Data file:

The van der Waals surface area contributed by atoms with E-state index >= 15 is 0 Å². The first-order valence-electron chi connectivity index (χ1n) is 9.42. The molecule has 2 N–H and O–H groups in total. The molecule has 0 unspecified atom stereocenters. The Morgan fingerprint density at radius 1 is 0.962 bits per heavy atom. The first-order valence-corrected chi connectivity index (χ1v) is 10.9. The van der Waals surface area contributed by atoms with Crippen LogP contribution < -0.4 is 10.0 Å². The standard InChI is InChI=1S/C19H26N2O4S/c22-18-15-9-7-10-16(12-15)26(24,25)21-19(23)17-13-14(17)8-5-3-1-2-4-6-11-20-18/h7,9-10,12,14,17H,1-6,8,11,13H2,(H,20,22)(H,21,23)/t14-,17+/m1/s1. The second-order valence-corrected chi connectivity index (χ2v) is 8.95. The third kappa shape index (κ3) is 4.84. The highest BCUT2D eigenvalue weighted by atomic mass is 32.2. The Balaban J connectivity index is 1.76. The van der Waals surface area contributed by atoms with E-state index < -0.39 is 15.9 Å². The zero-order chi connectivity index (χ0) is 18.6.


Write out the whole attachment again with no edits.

The van der Waals surface area contributed by atoms with E-state index >= 15 is 0 Å². The first-order valence-electron chi connectivity index (χ1n) is 9.42. The molecule has 2 N–H and O–H groups in total. The molecule has 0 unspecified atom stereocenters. The Morgan fingerprint density at radius 1 is 0.962 bits per heavy atom. The first-order valence-corrected chi connectivity index (χ1v) is 10.9. The van der Waals surface area contributed by atoms with Crippen LogP contribution < -0.4 is 10.0 Å². The standard InChI is InChI=1S/C19H26N2O4S/c22-18-15-9-7-10-16(12-15)26(24,25)21-19(23)17-13-14(17)8-5-3-1-2-4-6-11-20-18/h7,9-10,12,14,17H,1-6,8,11,13H2,(H,20,22)(H,21,23)/t14-,17+/m1/s1. The second-order valence-corrected chi connectivity index (χ2v) is 8.95. The third kappa shape index (κ3) is 4.84. The highest BCUT2D eigenvalue weighted by atomic mass is 32.2. The Balaban J connectivity index is 1.76. The van der Waals surface area contributed by atoms with E-state index < -0.39 is 15.9 Å². The zero-order chi connectivity index (χ0) is 18.6.